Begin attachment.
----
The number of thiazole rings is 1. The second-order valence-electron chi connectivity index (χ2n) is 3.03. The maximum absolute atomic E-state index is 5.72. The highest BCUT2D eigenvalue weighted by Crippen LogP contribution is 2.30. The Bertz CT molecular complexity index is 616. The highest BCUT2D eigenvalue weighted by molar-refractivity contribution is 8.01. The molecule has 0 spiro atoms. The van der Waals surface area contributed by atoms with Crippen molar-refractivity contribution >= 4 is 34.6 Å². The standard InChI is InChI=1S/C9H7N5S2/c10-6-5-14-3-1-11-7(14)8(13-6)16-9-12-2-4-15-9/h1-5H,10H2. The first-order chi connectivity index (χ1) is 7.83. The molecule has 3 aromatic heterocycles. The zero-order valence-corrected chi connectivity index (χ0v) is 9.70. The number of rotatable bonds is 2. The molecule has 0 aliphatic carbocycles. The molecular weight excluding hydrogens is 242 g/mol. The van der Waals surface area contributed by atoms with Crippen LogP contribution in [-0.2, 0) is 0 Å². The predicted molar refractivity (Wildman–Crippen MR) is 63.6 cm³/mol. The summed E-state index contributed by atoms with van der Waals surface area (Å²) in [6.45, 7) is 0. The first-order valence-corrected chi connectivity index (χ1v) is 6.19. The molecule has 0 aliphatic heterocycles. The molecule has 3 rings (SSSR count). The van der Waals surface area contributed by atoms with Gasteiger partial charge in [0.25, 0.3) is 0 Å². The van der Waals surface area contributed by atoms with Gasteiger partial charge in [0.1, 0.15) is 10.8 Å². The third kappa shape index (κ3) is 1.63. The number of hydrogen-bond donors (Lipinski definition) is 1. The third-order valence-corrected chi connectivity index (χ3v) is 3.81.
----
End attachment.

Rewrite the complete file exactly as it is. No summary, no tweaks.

The number of thiazole rings is 1. The second-order valence-electron chi connectivity index (χ2n) is 3.03. The maximum absolute atomic E-state index is 5.72. The highest BCUT2D eigenvalue weighted by Crippen LogP contribution is 2.30. The Bertz CT molecular complexity index is 616. The highest BCUT2D eigenvalue weighted by molar-refractivity contribution is 8.01. The molecule has 0 spiro atoms. The van der Waals surface area contributed by atoms with Crippen molar-refractivity contribution >= 4 is 34.6 Å². The standard InChI is InChI=1S/C9H7N5S2/c10-6-5-14-3-1-11-7(14)8(13-6)16-9-12-2-4-15-9/h1-5H,10H2. The first-order chi connectivity index (χ1) is 7.83. The molecule has 3 aromatic heterocycles. The zero-order valence-corrected chi connectivity index (χ0v) is 9.70. The number of rotatable bonds is 2. The molecule has 0 aliphatic carbocycles. The molecular weight excluding hydrogens is 242 g/mol. The van der Waals surface area contributed by atoms with Crippen LogP contribution in [-0.2, 0) is 0 Å². The predicted molar refractivity (Wildman–Crippen MR) is 63.6 cm³/mol. The summed E-state index contributed by atoms with van der Waals surface area (Å²) in [6.45, 7) is 0. The first-order valence-corrected chi connectivity index (χ1v) is 6.19. The molecule has 0 aliphatic heterocycles. The molecule has 3 rings (SSSR count). The van der Waals surface area contributed by atoms with Gasteiger partial charge in [0.25, 0.3) is 0 Å². The van der Waals surface area contributed by atoms with Gasteiger partial charge in [0.1, 0.15) is 10.8 Å². The third kappa shape index (κ3) is 1.63. The number of hydrogen-bond donors (Lipinski definition) is 1. The third-order valence-corrected chi connectivity index (χ3v) is 3.81.